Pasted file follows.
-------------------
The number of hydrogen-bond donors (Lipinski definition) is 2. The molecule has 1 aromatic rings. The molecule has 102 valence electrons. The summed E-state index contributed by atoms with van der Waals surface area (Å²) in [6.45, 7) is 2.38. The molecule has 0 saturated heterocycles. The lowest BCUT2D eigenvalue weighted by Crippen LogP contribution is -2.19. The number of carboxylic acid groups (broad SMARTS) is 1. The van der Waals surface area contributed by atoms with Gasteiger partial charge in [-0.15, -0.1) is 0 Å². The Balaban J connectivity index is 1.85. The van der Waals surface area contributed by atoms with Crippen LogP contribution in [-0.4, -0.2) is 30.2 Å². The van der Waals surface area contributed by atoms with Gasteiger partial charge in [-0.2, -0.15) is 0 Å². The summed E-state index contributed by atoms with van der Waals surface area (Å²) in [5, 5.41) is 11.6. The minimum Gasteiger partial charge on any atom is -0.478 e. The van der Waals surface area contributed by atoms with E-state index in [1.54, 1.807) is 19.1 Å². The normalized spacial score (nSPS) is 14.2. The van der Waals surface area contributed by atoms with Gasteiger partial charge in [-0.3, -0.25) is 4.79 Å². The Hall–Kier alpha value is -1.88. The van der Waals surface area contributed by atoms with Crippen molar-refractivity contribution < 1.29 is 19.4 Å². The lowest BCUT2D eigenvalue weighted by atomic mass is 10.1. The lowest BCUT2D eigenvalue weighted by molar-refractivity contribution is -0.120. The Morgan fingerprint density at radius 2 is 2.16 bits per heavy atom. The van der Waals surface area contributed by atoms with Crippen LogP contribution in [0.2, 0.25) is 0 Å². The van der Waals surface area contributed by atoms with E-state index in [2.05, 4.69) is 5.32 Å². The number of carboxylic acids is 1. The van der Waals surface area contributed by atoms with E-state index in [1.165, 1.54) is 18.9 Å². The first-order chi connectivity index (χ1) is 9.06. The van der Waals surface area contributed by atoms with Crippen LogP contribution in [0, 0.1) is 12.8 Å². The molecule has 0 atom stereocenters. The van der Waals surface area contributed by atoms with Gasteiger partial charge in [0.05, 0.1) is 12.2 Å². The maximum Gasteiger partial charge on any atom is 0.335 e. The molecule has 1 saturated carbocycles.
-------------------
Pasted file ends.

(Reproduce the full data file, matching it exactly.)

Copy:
The number of hydrogen-bond donors (Lipinski definition) is 2. The molecule has 1 aromatic rings. The molecule has 102 valence electrons. The summed E-state index contributed by atoms with van der Waals surface area (Å²) in [6.45, 7) is 2.38. The molecule has 0 saturated heterocycles. The lowest BCUT2D eigenvalue weighted by Crippen LogP contribution is -2.19. The number of carboxylic acid groups (broad SMARTS) is 1. The van der Waals surface area contributed by atoms with Gasteiger partial charge in [-0.15, -0.1) is 0 Å². The Balaban J connectivity index is 1.85. The van der Waals surface area contributed by atoms with Crippen LogP contribution in [-0.4, -0.2) is 30.2 Å². The van der Waals surface area contributed by atoms with Gasteiger partial charge in [-0.2, -0.15) is 0 Å². The summed E-state index contributed by atoms with van der Waals surface area (Å²) in [5, 5.41) is 11.6. The minimum Gasteiger partial charge on any atom is -0.478 e. The van der Waals surface area contributed by atoms with E-state index in [1.54, 1.807) is 19.1 Å². The normalized spacial score (nSPS) is 14.2. The van der Waals surface area contributed by atoms with Gasteiger partial charge in [-0.3, -0.25) is 4.79 Å². The Hall–Kier alpha value is -1.88. The van der Waals surface area contributed by atoms with Crippen molar-refractivity contribution < 1.29 is 19.4 Å². The lowest BCUT2D eigenvalue weighted by atomic mass is 10.1. The lowest BCUT2D eigenvalue weighted by molar-refractivity contribution is -0.120. The Morgan fingerprint density at radius 2 is 2.16 bits per heavy atom. The van der Waals surface area contributed by atoms with Crippen LogP contribution in [0.2, 0.25) is 0 Å². The van der Waals surface area contributed by atoms with E-state index in [2.05, 4.69) is 5.32 Å². The number of carboxylic acids is 1. The van der Waals surface area contributed by atoms with E-state index in [1.165, 1.54) is 18.9 Å². The first-order chi connectivity index (χ1) is 9.06. The van der Waals surface area contributed by atoms with Crippen LogP contribution in [0, 0.1) is 12.8 Å². The molecule has 0 atom stereocenters. The van der Waals surface area contributed by atoms with Gasteiger partial charge in [0.05, 0.1) is 12.2 Å². The maximum Gasteiger partial charge on any atom is 0.335 e. The molecule has 1 saturated carbocycles.